We've had a year full of death in our family. My brother-in-law (pancreatic cancer), my father (COPD/emphysema), and my grandmother (breast cancer) all passed away in the past 14 months. This has led to lots of discussion on illnesses and the finality that comes with life. My dad's sickness has been the one most challenging to explain since it was rooted in the lungs, and Caroline has asthma; so I had to work really hard at explaining that there are different degrees of sickness in the lungs and that her mild asthma is nothing like emphysema, and no, it won't kill her. We had to talk about cigarettes (which she previously had determined were sticks that people chew on) and look at diagrams of the lungs and all sorts of other fun stuff. But she finally got it as well as a 3 or 4 year old could.
Well this last week, the dark cloud of doom descended again. Our neighbor's bichon frise (dog) Charlie passed away. His owner approached Chuck and told him the bad news with tears in his eyes. He was so worried about how Caroline would take it, for she and Charlie had real connection. She really, really loved Charlie. The owner would bring him over for playtime, and Caroline would walk him around the yard on his leash. She talked about Charlie all the time, watched for him to go by on his daily walks, and wished he was her dog.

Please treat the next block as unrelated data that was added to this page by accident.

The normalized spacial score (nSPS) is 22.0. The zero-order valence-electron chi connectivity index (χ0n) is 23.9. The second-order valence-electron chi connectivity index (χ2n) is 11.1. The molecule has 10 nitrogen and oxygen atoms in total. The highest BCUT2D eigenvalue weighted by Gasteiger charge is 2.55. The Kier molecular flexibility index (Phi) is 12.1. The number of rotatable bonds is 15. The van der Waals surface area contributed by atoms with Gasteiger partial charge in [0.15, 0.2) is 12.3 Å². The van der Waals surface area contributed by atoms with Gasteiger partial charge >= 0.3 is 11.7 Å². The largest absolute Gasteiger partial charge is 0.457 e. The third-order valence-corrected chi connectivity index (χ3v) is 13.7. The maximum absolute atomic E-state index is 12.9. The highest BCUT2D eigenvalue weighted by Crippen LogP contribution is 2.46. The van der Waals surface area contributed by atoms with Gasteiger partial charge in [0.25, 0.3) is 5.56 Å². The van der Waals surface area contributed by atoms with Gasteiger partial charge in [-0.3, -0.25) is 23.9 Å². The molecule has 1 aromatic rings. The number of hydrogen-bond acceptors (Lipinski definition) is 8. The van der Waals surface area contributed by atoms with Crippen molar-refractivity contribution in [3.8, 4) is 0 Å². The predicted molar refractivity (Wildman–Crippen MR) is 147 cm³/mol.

I dreaded breaking the news about yet another passing. and even moreso because all of our pets are positively geriatric and I didn't want her to realize that their deaths are not far-off. So I did what mothers do, and I put it off until I could no longer bear the tension or fear that she'd run up to the neighbor and ask where Charlie was. So I told her.
After I broke the news and we chatted a bit, she asked, "Mama?"
"Why did Charlie die?"
I explained, "He was very old. I didn't know he was so old, since he was so playful. I guess he just got sick and couldn't get better."
She paused a moment and looked up and earnestly asked, "Did he smoke too many little tiny doggie cigarettes?"